5 Fantastic Reasons to Visit Cook Forest State Park

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Every once in a while, I visit somewhere in Pennsylvania with no expectations and am blown away by what I find. My visit to Cook Forest State Park was one of those times.

Located in the Pennsylvania Wilds along the borders of Clarion, Forest, and Jefferson Counties, Cook Forest State Park is off the beaten path for many travelers. However, those that make it up to this lightly visited corner of the state are greeted by one of the most beautiful state parks in Pennsylvania.

Driving into the park along the Clarion River from nearby Beartown Rocks and Clear Creek State Park, I was astonished by the area’s beauty. Even though much of the park had yet to fully bloom, the beauty of Cook Forest State Park was unmistakable. It’s not an exaggeration to say that I fell in love with the park before I even got out of sight of the welcome sign.

Unfortunately, I only had a few short hours to enjoy the beauty of Cook Forest State Park, as I had to continue my travels through the Pennsylvania Wilds. However, in that short time, I was able to get a really good feel for the park, and came up with five great reasons to visit Cook Forest State Park again in the future.

The Forest Cathedral

Hiking in the Forest Cathedral in Cook Forest State Park
Hiking through the Forest Cathedral gives you a chance to see some of the tallest trees in the Eastern United States.

At one point in time, the majestic forests of Pennsylvania were chopped down to near extinction. However, in a few select places around the state, the old trees were saved from the logger’s saw and remain a testament to the majestic woods that once covered Penn’s Woods.

Today, Cook Forest State Park is home to an area known as the Forest Cathedral Natural Area. This National Natural Landmark is home to some of the oldest trees east of the Rockies. The size of the trees in the Forest Cathedral rival many of the great forests of the western US and are quite an impressive site to see.

The Forest Cathedral is crisscrossed by 6.5 miles of trails, but the most popular is the Longfellow Trail. This 1.2-mile trail passes by some of the largest trees in the park, as well as an area damaged in a 1956 tornado. Seeing the majesty of such large trees, as well as how quickly they can be brought down, is really a testament to the power of nature.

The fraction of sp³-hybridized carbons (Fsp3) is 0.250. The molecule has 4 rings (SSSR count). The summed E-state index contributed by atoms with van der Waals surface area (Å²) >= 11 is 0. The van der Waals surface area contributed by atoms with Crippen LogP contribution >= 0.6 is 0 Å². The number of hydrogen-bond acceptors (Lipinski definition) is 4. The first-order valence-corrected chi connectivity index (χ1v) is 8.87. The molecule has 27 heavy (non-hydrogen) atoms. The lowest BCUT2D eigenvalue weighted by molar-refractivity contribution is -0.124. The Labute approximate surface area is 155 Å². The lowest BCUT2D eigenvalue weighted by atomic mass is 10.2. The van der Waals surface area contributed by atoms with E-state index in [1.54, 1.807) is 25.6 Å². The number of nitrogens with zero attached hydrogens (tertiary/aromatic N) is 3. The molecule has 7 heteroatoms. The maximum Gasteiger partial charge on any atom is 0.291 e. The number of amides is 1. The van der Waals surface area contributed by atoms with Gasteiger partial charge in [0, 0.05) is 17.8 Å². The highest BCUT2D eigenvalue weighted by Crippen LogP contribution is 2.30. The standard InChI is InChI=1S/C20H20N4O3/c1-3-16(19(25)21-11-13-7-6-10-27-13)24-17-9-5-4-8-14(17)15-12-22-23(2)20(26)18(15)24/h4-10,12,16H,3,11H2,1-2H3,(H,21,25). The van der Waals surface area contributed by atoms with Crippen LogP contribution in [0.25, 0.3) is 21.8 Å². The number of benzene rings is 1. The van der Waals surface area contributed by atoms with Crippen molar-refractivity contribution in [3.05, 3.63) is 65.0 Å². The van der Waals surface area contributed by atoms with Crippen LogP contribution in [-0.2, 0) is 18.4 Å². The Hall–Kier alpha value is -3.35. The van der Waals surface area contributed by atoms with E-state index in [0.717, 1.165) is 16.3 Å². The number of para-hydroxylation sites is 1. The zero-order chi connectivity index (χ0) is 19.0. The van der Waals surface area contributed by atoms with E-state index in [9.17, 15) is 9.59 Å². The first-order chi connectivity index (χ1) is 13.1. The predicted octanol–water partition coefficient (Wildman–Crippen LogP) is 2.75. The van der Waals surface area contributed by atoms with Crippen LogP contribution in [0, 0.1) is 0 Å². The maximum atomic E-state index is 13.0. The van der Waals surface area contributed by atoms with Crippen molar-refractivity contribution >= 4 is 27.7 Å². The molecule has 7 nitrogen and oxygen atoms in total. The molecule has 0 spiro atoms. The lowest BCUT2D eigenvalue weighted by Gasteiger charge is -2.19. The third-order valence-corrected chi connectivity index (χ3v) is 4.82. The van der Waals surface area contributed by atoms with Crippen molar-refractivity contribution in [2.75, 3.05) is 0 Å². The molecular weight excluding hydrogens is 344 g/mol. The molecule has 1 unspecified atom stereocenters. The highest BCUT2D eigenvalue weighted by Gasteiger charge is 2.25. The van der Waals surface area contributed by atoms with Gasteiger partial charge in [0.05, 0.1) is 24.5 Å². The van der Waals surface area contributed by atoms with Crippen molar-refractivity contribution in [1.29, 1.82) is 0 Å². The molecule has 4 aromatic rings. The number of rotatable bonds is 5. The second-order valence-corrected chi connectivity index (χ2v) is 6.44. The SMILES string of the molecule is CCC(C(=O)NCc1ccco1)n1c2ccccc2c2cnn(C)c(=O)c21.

While this isn’t the most beautiful hike I’ve ever done, it’s impossible to not be impressed with the size of the trees in the Forest Cathedral Natural Area.

If you are looking for an easier hike through the Forest Cathedral, try the unique Paved Trail which is often covered in green moss.

Cook Forest Fire Tower

Things to do in Cook Forest - Fire Tower
The imposing Cook Forest Fire Tower offers a great view from the top.

Built in 1929, the Cook Forest Fire Tower rises 87.5 feet above the hilltop to provide a commanding view of the valley below. While the tower was built to provide a lookout for firefighters, it has been used solely as a viewing point since the mid-1960s.

Climbing the 108 steps to the top of the tower gives you a great feel for the area around the tower, though I was disappointed to discover at the top that the observation area is only open on occasion.

The fire tower is still the original structure, meaning that it can be a bit rickety, swaying with even the slightest breeze. Because of this, and the open nature of the metal construction, it takes a bit of nerve to climb to the top. However, those that do are rewarded with a great view.

Seneca Point

Seneca Point in Cook Forest State Park, Pennsylvania.
The beautiful view from Seneca Point in Cook Forest State Park.

Just a few hundred yards from the Cook Forest Fire Tower is Seneca Point. This rocky outcropping overlooks the Clarion River Valley below and provides quite an expansive view that is in many ways just as good, if not better, than the view from the top of the fire tower.

Even better, Seneca Point also has the advantage of not having to climb over 100 rickety steps to see the view.

While standing on Seneca Point, make sure to look at the rocky ground below you. On this land, native tribes once ground grains and seeds. If you look closely, you can still see indentions made by their stone tools.

The Clarion River

The Clarion River in Cook Forest State Park in Pennsylvania
The Clarion River meanders its way through Cook Forest State Park.